Participants including Access, Demand Progress, the Electronic Frontier Foundation, Fight for the Future, Free Press, BoingBoing, Reddit, Mozilla, ThoughtWorks, and more to come, will join potentially millions of Internet users to pressure lawmakers to end mass surveillance -- of both Americans and the citizens of the whole world.

On January 11, 2013, Aaron Swartz took his own life. Aaron had a brilliant, inquisitive mind that he employed towards the ends of technology, writing, research, art, and so much more. Near the end of his life, his focus was political activism, in support of civil liberties, democracy, and economic justice.

Aaron sparked and helped guide the movement that would eventually defeat the Stop Online Piracy Act in January 2012. That bill would have destroyed the Internet as we know it, by blocking access to sites that allowed for user-generated content -- the very thing that makes the Internet so dynamic.

David Segal, executive director of Demand Progress, which he co-founded with Swartz, said: "Today the greatest threat to a free Internet, and broader free society, is the National Security Agency's mass spying regime. If Aaron were alive he'd be on the front lines, fighting back against these practices that undermine our ability to engage with each other as genuinely free human beings." According to Roy Singham, Chairman of the global technology company ThoughtWorks, where Aaron was working up until the time of his passing:
"Aaron showed us that being a technologist in the 21st century means taking action to prevent technology from being turned against the public interest. The time is now for the global tribe of technologists to rise up together and defeat mass surveillance."

According to Josh Levy of Free Press:

"Since the first revelations last summer, hundreds of thousands of Internet users have come together online and offline to protest the NSA’s unconstitutional surveillance programs. These programs attack our basic rights to connect and communicate in private, and strike at the foundations of democracy itself. Only a broad movement of activists, organizations and companies can convince Washington to restore these rights.”
Brett Solomon, Executive Director, Access, added:

"Aaron thought in systems. He knew that a free and open internet is a critical prerequisite to preserving our free and open societies. His spirit lives in our belief that where there are threats to this freedom, we will rise to overcome them. On February 11th, we'll rise against mass surveillance."

On the day of action, the coalition and the activists it represents make calls and drive emails to lawmakers. Owners of websites will install banners to encourage their visitors to fight back against surveillance, and employees of technology companies will demand that their organizations do the same. Internet users are being asked to develop memes and change their social media avatars to reflect their demands.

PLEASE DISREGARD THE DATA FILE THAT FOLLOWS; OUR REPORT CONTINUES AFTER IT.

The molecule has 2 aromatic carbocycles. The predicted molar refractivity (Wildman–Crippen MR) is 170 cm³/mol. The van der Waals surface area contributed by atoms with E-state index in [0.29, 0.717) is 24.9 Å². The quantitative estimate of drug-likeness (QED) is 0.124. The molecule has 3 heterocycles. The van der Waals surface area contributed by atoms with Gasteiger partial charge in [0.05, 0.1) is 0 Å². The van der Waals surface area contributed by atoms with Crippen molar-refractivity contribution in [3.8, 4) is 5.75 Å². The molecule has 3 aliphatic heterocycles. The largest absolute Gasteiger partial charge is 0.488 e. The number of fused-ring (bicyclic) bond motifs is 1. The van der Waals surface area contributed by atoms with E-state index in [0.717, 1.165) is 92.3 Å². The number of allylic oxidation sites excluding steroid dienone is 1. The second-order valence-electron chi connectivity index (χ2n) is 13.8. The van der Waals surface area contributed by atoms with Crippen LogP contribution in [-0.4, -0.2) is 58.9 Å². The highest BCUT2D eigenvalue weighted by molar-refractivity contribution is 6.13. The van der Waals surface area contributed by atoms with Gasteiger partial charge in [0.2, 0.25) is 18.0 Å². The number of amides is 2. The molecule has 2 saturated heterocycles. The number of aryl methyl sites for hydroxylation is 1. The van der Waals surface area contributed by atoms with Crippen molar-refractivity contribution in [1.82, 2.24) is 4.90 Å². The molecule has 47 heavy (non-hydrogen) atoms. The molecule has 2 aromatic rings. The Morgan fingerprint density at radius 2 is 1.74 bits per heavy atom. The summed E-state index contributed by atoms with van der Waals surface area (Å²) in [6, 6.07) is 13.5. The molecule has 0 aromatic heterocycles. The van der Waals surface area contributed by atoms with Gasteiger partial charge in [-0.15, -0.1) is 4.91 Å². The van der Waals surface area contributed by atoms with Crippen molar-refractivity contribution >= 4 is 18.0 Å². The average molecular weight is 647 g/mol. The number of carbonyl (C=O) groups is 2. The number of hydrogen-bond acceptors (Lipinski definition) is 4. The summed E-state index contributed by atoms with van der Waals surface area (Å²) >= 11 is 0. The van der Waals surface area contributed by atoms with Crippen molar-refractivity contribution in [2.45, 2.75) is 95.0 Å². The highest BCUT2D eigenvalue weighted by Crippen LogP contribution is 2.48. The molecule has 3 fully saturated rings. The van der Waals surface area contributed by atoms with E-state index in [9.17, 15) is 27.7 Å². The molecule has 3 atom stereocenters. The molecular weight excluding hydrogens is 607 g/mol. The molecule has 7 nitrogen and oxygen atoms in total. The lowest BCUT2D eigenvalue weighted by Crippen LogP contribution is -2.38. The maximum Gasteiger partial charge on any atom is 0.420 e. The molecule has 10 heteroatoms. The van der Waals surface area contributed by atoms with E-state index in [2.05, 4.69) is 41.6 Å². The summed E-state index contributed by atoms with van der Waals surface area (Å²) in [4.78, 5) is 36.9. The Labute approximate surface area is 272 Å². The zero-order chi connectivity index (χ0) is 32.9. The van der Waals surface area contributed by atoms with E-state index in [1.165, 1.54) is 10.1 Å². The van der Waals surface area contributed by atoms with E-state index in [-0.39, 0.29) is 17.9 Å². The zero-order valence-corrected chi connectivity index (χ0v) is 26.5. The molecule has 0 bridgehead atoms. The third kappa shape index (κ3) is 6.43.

Websites and Internet users who want to talk part can visit TheDayWeFightBack.org to sign up for email updates and to register websites to participate. Regular updates will be posted to the site between now and the February 11th day of action.

WHO: Access, Demand Progress, Electronic Frontier Foundation, Fight for the Future, Free Press, The Other 98%, BoingBoing, Mozilla, Reddit, ThoughtWorks -- and many more to come

WHAT: Day of Action in Opposition to Mass Spying, Honoring Aaron Swartz and SOPA Blackout Anniversary

WHEN: February 11, 2014 - TODAY!!

HOW INTERNET USERS CAN HELP:
  1. Visit TheDayWeFightBack.org
  2. Sign up to indicate that you'll participate and receive updates.
  3. Sign up to install widgets on websites encouraging its visitors to fight back against surveillance. (These are being finalized in coming days.)
  4. Use the social media tools on the site to announce your participation.
  5. Develop memes, tools, websites, and do whatever else you can to participate -- and encourage others to do the same.

Wednesday, 25 December 2013

Good news on Christmas Day for Arctic 30

St Petersburg – The final chapter in the legal ordeal of the Arctic 30 began today as the group was asked to attend a meeting at Russia’s powerful Investigative Committee, where the criminal case against them is being dropped en masse.
 
 Photo: Greenpeace.

They will then have one more hurdle – securing exit visas in their passports – before the non-Russians are free to leave the country and be reunited with their families. A meeting with the Federal Migration Service is scheduled for later today. The Arctic 30 are expected to leave Russia in the coming days.
 
Peter Willcox, American Captain of the Greenpeace ship Arctic Sunrise, today said:
 
"This is the day we've been waiting for since our ship was boarded by armed commandos almost three months ago. I'm pleased and relieved the charges have been dropped, but we should not have been charged at all. We have already discovered enough oil to dangerously heat the planet and we took action to prevent that. Giving the planet to the oil and coal companies is not an option."

Frank Hewetson from the UK said:

“Well that was an extremely odd Christmas morning.”
 
The Arctic 30 have lived together in a St Petersburg hotel since being bailed nearly five weeks ago. They will spend today (Christmas Day in the west, but not in Russia) at the Investigative Committee and then the Federal Migration Service. They will then have Christmas dinner together – possibly the last time they will all be together after a saga that started with a peaceful protest at an Arctic oil rig before they were jailed for two months, sparking a huge global campaign.
 
Camila Speziale, 21, from Argentina said:

"This is weird for me to receive this today on Christmas Day. I don't see it as a gift. We should not have to receive this ‘gift’ at all, we should be in our homes with our families today, it is ridiculous that we were arrested for a peaceful protest.  It seems such a long time ago we were on the Arctic Sunrise. It is unbelievable that Gazprom has already started drilling in the Arctic. I'm happy to be going home, but this is not over yet. I will keep raising my voice and taking real action to stop the oil companies destroying the Arctic."